“If you’re lucky enough to get old, [suffering is] pretty inevitable,” he said. “There are difficulties, even if it's not something you're feeling physically, you're suffering a loss around you. I've suffered so much loss in a very short amount of time with my mom and my sister and many friends, especially during the pandemic and COVID. But it gives me hope that there is a better place. All of those things just give me comfort, and to see Stu handle all the things that he had faced with such dignity and grace is really inspiring.”

For Wahlberg, “Father Stu” was a passion project. He learned of Stu’s story seven years ago while having dinner with two priests. The project took six years to develop, and eventually, the actor decided to partially finance the film out of his own pocket to help get it off the ground. 

Though making the film was personally transformative, Wahlberg is the first to admit it was anything but easy. 

“God works in mysterious ways,” he said. “[My faith was] was tested many times throughout the process because we were in the middle of COVID in a pandemic; I had never missed church for well over a decade and I couldn't go to church anymore. I was just dealing with things that I had never dealt with.”

“But,” he continued, “once I got that opportunity to make the movie ... it just kind of reaffirmed what I should be doing and how I should be doing it. People always ask me why I’m so disciplined and I keep this routine, and is it really necessary? It is necessary for me, it's necessary for me to stay on point and be focused on what I need to do both personally and professionally.”

Teresa Ruiz stars in the film as Stu's love interest, Carmen. Stu is initially drawn to church after meeting Carmen, a beautiful Sunday School teacher. It's her witness that in part inspires Stu to convert to Catholicism and become a priest.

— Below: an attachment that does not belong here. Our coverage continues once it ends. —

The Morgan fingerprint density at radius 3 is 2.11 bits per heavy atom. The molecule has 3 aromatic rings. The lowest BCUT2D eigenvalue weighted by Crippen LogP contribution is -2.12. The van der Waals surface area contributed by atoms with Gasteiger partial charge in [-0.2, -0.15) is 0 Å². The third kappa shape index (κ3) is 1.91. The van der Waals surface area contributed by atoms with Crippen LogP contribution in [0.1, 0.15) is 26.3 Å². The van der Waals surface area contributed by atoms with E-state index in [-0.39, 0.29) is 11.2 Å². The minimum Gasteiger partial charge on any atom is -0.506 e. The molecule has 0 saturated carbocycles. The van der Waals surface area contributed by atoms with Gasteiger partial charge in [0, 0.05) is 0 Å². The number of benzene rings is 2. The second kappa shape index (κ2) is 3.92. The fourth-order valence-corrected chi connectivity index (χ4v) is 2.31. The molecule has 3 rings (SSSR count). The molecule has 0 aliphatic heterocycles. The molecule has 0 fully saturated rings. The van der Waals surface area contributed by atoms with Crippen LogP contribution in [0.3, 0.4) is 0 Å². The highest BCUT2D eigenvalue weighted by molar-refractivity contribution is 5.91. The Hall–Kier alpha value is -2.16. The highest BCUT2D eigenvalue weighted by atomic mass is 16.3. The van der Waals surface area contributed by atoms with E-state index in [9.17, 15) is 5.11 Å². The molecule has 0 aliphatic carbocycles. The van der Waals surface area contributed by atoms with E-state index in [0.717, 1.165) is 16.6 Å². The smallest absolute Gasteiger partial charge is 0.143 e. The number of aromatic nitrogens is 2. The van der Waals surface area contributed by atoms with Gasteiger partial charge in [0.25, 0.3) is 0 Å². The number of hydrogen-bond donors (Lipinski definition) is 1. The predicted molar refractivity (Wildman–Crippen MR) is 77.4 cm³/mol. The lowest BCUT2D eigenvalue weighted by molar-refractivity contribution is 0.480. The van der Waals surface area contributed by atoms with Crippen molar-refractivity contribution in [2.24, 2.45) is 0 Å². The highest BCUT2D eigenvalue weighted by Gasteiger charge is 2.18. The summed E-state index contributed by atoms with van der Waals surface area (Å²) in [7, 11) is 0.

Ruiz, herself a devout Catholic, echoed Wahlberg’s sentiment that even after his death, Stu’s life and testimony continue to impact those that encounter it. 

“We started from a basic human experience that every woman can relate to. And then from there, went to all of the spiritual meanings and all of the larger themes of vocation and faith,” she said. “It made me feel more rooted after doing ‘Father Stu,’ because I felt like it was a movie that … sometimes you questioned [your faith] a little bit because it might be uncool, or the world out there preaches a lot of other stuff. And for me, doing ‘Father Stu,’ having that community really helped me feel at peace with what I believe.” 

And for Wahlberg, “Father Stu” isn’t his first or last foray into the world of faith-themed filmmaking. In increasingly divided times, he said, he believes audiences need the kind of hope that only comes from the Gospel. 

“I was just so excited to do something that really, really meant something to me, and I knew would impact everybody who saw it,” he said, adding that in the future, he’s going to create more content in the same vein. 

“Hopefully, lots of great projects will come to me; I can help others get their stories out there. This is something that I'll definitely revisit. It was a wonderful experience; there’s nothing better than to see a movie that really impacts somebody in a positive way, especially in these needy times where people are really struggling.

“People are questioning their own faith and losing hope,” he added. “And so, encouraging people not to give up on themselves and let them know we're not giving up on them either, it’s very important.”

Leah M. Klett is a reporter for The Christian Post. She can be reached at: leah.klett@christianpost.com